As for the characters themselves: as I see it the main thing you needed to convince your readers was that this depth of emotional connection that the characters display at the "beginning" (narratively) has legitimately developed over the course of the short period they've known each other. I guess this is part of the challenge of writing something backwards, and it's also a unique narrative opportunity - kind of an "okay, you've showed me how close they are, now convince me this is real". Sort of like a magic trick in reverse ("okay, you've told me the rabbit came from the hat, now convince me it actually did"). In that sense, as I see it, it's the fidelity of the characters that must justify the reverse chronology of the narrative. Here's where the problem is for me.
I think in some cases the main character runs through some seemingly contradictory emotional states. One example is the fourth section, where they're in the restaurant with her two friends. The narrator has just been thinking how her other is "getting her revenge over every second I had teased her in public" - and then she smiles and thinks "I would have done the same thing, if I was her". I guess it's a small thing, but it just doesn't seem to really fit. That doesn't seem like a usual response - especially given how emotionally drained the narrator is from the depth of her feelings, from the uncertainty of not knowing how the other feels about her.
I like the back and forth between them - how in some sections the narrator is the one being kneaded, and in other sections she's the one being needed (if you'll forgive the attempted pun). I like that there's a game they play but there's always an undercurrent of deep emotion behind it, although I do think the narrator has a tendency to over-describe how she's feeling (such as "my blood rushed like a mad race driver between my cheeks and my lower abdomen, thumping against my ear and heart on the way"). Again, however, I feel that the emotional states of the characters don't carry so well between sections. For instance, in the restaurant scene the narrator begins with feeling like she's "tearing down and rotting inside", whereas in the scene chronologically before that (narratively after), she leaves feeling self-assured and in-control. I know you specifically say "It was hard to believe...that I felt so completely at loss now that she had ignored me for the past [day]", but that's not enough to convince me that it would actually happen. Why the sudden shift to desperation?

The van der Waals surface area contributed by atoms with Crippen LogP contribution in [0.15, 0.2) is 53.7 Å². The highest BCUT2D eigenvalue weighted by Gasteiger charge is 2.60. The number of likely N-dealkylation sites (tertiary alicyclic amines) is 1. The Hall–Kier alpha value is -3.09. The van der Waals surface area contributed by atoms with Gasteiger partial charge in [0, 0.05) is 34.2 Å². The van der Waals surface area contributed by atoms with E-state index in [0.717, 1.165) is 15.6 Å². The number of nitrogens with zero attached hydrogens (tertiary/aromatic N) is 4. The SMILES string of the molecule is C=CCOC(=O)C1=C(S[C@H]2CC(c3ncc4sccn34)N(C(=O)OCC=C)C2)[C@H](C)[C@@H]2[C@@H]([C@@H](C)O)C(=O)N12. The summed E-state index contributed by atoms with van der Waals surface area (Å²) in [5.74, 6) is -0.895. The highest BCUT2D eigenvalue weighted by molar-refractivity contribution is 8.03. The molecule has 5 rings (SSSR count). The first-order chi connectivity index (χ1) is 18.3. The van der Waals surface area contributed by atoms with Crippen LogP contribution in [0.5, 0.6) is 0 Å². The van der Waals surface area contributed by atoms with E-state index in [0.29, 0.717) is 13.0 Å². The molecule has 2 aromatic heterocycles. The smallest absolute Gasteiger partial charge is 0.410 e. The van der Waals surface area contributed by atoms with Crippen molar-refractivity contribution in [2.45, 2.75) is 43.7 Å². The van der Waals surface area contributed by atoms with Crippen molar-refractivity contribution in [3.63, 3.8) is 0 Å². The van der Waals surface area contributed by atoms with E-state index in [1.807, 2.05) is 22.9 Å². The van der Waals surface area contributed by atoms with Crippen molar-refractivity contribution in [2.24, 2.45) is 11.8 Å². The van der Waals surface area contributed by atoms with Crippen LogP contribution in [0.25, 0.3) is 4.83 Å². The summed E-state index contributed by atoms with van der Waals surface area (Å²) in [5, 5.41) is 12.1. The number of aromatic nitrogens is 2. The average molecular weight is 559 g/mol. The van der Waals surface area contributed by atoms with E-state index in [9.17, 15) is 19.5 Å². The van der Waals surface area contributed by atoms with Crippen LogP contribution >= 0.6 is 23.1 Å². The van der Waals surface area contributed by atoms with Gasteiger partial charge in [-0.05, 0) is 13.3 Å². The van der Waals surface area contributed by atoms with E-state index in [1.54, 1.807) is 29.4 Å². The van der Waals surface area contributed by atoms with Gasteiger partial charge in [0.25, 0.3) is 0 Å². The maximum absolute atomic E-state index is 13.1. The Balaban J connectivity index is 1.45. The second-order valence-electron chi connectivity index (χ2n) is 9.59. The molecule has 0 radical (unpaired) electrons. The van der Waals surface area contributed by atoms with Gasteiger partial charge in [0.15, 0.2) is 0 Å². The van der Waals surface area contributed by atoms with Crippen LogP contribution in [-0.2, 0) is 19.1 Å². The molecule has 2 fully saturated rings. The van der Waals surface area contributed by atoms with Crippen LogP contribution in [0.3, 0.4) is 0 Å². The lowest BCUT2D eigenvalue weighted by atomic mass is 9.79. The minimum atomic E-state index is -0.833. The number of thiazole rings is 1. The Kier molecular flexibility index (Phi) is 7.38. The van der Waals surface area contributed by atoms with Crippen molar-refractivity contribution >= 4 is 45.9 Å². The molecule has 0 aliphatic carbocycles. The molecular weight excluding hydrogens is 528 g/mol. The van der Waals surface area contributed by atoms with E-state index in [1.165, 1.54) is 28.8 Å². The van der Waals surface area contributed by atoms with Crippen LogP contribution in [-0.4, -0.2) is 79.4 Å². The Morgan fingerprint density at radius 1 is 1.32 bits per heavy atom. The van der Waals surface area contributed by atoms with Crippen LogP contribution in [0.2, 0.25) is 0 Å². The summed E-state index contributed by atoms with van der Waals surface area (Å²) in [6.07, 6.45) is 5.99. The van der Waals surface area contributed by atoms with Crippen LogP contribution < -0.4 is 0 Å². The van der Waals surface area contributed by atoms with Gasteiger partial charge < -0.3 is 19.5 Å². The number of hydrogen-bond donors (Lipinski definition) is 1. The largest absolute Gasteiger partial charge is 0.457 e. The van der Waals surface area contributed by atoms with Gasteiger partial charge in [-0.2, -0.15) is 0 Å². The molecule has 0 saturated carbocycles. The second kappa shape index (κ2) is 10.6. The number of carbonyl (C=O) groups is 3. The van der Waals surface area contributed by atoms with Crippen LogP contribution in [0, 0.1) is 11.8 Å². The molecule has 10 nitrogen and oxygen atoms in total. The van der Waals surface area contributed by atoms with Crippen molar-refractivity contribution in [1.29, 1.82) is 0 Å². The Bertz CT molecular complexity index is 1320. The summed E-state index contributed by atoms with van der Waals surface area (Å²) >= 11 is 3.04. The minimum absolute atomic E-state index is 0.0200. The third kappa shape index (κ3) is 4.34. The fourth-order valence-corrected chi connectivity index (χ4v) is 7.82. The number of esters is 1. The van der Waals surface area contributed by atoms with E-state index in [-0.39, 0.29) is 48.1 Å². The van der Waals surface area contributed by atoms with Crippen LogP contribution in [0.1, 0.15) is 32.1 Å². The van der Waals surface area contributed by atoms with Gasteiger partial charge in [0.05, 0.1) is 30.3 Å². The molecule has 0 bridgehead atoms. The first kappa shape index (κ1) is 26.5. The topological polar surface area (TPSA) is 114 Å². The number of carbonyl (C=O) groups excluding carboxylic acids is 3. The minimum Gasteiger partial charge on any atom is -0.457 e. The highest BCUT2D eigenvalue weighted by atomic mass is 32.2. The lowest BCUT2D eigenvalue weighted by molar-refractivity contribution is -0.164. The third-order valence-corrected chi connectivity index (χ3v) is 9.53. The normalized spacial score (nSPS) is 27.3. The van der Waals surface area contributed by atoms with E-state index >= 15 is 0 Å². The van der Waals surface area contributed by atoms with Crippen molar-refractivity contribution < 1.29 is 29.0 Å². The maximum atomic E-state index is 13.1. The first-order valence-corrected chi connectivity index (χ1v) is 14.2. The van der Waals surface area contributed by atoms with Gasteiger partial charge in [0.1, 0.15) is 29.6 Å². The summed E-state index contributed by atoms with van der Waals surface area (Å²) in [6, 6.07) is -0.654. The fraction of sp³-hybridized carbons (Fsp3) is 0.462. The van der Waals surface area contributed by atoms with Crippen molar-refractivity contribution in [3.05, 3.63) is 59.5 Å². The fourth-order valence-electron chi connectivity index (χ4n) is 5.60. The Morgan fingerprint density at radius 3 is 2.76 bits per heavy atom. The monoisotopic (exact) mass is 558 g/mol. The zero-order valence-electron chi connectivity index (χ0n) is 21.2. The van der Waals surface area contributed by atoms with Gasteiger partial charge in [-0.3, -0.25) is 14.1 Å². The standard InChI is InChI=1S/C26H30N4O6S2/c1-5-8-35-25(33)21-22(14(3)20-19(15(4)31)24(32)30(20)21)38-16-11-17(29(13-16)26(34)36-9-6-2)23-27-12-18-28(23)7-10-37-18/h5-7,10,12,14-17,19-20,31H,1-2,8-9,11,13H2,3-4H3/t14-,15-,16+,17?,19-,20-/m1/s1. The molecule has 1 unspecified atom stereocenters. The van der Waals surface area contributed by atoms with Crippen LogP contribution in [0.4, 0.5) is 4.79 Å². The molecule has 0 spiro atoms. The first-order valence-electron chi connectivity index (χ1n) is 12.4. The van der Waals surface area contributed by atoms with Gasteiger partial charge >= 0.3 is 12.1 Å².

I also like the numerous hints to "previous" events, but I think it's worth considering how integral these are to the characters' actions. By which I mean - in each scene, how much of what they do and say is dependent on things the reader doesn't yet know? I think there needs to be a balance here: if all
of their actions depend on things we don't know, then the whole scene comes across as very flat and meaningless. So the ideal is that each scene should give us "current" insight into the characters, while at the same time promising further insight once we know what happened "two days ago" (for example). Personally, I feel there was a bit too much dependence on things that would only be revealed later on in the narrative.
So in summary: there are parts of this backwards narrative that I think work really well - the hints in one scene that pay off later on in the story make it interesting and rewarding to read. And the scene where they're having their first go together in front of the camera is intense and meaningful in this context. But I feel it gets a little gimmicky with the repetition of "where your tongue has been", and overall, I have to say in my opinion the characters don't quite carry through enough for me to say that the backwards narrative is justified. (I'm not saying the characters themselves are bad or unconvincing - just that the backwards narrative doesn't quite do justice to their character development.) I don't mean to end on a sour note - this was a well-written story and, as I said, it was really fun to pick out the little details that fit together between the scenes - but I have to be honest. For me, this is a character piece, and I feel the development of the characters would be better served with a more conventional flashback (begin with the scene at the florist, then let the rest of the story play out chronologically and end at the florist again). That way the initial mystery is not so much "when was the sentence "I know where your tongue has been" first used?", but "when did that sentence take on such a deeply significant meaning for them?". You could definitely keep the reader's interest without resorting to the reverse chronology - just let the characters and their intimate connection speak for itself as it grows and develops. Instead of ending with a tender recollection of their first meeting (as the story is now), you could end on a tender image of their future together.
Still, this is only my opinion
Hope all this is helpful in some way, and all the best for your future writerly endeavours!